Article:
EU Antitrust Authorities Take Metaverse Into Crosshairs as They Mull Regulatory Moves

By Tom Ozimek
Tom Ozimek
Tom Ozimek
Reporter
Tom Ozimek has a broad background in journalism, deposit insurance, marketing and communications, and adult education. The best writing advice he's ever heard is from Roy Peter Clark: 'Hit your target' and 'leave the best for last.'
February 8, 2022 Updated: February 8, 2022

European Union antitrust authorities are taking a hard look at the metaverse to better understand its implications for consumers and competition as they mull moves to regulate the budding network of virtual worlds.

Margrethe Vestager, the EU’s antitrust tsar, told an online event organized by German newspaper publishers that the emergence of the metaverse—a digital space where users can work, socialize, and play—poses new challenges for regulators as they seek to understand the technology and its implications more deeply before pressing ahead with regulations.

“The metaverse is here already. So of course we start analyzing what will be the role for a regulator, what is the role for our legislature,” Vestager, who serves as the EU’s European Commissioner for Competition, said at the event.

“Everything we do must be fact-based and based on the information that we can get. … We need to understand it before we can decide what actions would be appropriate,” she added.

Vestager’s remarks build on earlier comments she made in a January interview with Politico, in which she said the metaverse would usher in new markets and businesses, confronting regulators with a marketplace dynamic in which some players might enjoy a dominant position.

“We should start thinking about it now,” Vestager told the outlet, referring to the potential for companies to abuse their market power in the metaverse and the regulatory framework that would seek to keep that in check.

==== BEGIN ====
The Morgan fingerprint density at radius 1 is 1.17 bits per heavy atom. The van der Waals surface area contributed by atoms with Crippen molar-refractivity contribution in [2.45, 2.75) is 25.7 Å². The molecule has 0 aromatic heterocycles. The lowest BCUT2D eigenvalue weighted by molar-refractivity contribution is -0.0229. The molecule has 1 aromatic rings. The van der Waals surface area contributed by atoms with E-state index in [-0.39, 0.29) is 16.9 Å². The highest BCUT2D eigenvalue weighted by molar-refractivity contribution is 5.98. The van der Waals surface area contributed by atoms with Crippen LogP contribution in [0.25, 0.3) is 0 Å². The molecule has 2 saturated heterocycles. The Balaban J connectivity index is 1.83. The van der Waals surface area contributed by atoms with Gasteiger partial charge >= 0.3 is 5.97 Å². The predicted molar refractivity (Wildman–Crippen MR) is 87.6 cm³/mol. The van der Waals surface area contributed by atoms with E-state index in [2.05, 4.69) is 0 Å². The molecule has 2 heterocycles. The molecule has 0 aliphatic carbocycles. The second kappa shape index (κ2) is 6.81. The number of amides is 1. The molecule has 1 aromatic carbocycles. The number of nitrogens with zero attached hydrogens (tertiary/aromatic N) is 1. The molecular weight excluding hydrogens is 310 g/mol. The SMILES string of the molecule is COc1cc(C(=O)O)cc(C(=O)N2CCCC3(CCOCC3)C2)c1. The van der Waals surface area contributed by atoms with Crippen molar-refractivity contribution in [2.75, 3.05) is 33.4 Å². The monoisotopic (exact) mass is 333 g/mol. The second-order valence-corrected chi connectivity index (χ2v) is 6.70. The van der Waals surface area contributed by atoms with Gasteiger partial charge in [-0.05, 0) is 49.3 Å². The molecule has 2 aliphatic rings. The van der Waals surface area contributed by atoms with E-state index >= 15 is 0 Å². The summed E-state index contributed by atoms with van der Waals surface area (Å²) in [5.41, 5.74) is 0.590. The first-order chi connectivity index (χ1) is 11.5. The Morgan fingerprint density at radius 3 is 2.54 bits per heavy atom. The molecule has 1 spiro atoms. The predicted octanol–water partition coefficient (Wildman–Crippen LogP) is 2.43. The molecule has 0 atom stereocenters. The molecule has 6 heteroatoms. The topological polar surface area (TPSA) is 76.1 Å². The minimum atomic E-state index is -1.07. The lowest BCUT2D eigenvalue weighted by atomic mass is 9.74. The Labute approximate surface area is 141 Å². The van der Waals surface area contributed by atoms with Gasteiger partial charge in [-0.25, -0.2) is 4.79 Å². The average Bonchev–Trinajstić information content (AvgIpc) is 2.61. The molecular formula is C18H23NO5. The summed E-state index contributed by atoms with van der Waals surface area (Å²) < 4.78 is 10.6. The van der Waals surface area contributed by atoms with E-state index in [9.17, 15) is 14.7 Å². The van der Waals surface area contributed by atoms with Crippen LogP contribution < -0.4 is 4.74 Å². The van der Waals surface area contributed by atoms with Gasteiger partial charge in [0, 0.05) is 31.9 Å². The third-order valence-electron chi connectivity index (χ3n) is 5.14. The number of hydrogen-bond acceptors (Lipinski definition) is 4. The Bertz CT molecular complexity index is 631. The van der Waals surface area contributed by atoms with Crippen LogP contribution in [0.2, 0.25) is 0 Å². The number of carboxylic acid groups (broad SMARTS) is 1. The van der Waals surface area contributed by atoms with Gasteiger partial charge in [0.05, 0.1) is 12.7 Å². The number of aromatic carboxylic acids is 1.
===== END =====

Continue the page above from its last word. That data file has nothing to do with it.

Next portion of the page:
The metaverse has come into sharper focus since Facebook changed its name to Meta several months ago, reflecting the social media giant’s bet on this budding new sector.

Meta has invested heavily in virtual and augmented reality, though details remain scant around how brands will monetize their operations in the metaverse.

Epoch Times Photo
The logo of Facebook parent Meta is beneath a 3D-printed logo of Facebook on a laptop keyboard in this illustration taken on Nov. 2, 2021. (Dado Ruvic/Illustration/Reuters)

At an advertising conference on Monday, Meta’s head of the metaverse Vishal Shah touched on some of the commercial opportunities that the digital world would offer.

“Without the physical limitations that exist today that put pressure on businesses’ bottom line, things like real estate, supply chain, and geographical reach, the metaverse will open up more opportunities for businesses to make money,” Shah told participants in a virtual conference at the Interactive Advertising Bureau’s annual leadership meeting in New York.

With Shah saying a fully-fledged version of the metaverse could be a decade away, he urged businesses to continue their commercial engagement with Facebook and Instagram in the present as a segue into a more virtual future reality.

“Everything you’re doing now across our apps will benefit you in this metaverse future,” he said, recommending businesses start playing around with augmented reality advertising.

Meta did not immediately respond to a request for comment on Vestager’s remarks or Meta’s view on the design of a regulatory framework that would apply to the metaverse.

Tom Ozimek
Reporter
Tom Ozimek has a broad background in journalism, deposit insurance, marketing and communications, and adult education. The best writing advice he's ever heard is from Roy Peter Clark: 'Hit your target' and 'leave the best for last.'